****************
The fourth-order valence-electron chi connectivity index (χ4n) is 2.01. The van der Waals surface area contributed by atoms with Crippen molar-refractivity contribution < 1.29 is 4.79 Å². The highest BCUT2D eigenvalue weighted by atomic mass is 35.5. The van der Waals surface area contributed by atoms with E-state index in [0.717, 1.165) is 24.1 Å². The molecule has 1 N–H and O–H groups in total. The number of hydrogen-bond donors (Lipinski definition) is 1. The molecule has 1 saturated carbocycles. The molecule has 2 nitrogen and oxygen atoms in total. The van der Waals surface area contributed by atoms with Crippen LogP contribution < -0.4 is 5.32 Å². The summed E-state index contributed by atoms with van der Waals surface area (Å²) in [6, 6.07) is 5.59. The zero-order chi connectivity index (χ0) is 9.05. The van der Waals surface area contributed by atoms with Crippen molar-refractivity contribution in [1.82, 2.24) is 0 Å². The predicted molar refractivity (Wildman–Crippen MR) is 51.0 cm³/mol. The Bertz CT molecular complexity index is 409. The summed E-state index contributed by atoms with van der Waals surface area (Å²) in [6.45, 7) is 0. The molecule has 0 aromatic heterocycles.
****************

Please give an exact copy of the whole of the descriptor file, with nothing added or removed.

The fourth-order valence-electron chi connectivity index (χ4n) is 2.01. The van der Waals surface area contributed by atoms with Crippen molar-refractivity contribution < 1.29 is 4.79 Å². The highest BCUT2D eigenvalue weighted by atomic mass is 35.5. The van der Waals surface area contributed by atoms with E-state index in [0.717, 1.165) is 24.1 Å². The molecule has 1 N–H and O–H groups in total. The number of hydrogen-bond donors (Lipinski definition) is 1. The molecule has 1 saturated carbocycles. The molecule has 2 nitrogen and oxygen atoms in total. The van der Waals surface area contributed by atoms with Crippen LogP contribution < -0.4 is 5.32 Å². The summed E-state index contributed by atoms with van der Waals surface area (Å²) in [6, 6.07) is 5.59. The zero-order chi connectivity index (χ0) is 9.05. The van der Waals surface area contributed by atoms with Crippen molar-refractivity contribution in [1.82, 2.24) is 0 Å². The predicted molar refractivity (Wildman–Crippen MR) is 51.0 cm³/mol. The Bertz CT molecular complexity index is 409. The summed E-state index contributed by atoms with van der Waals surface area (Å²) in [6.45, 7) is 0. The molecule has 0 aromatic heterocycles.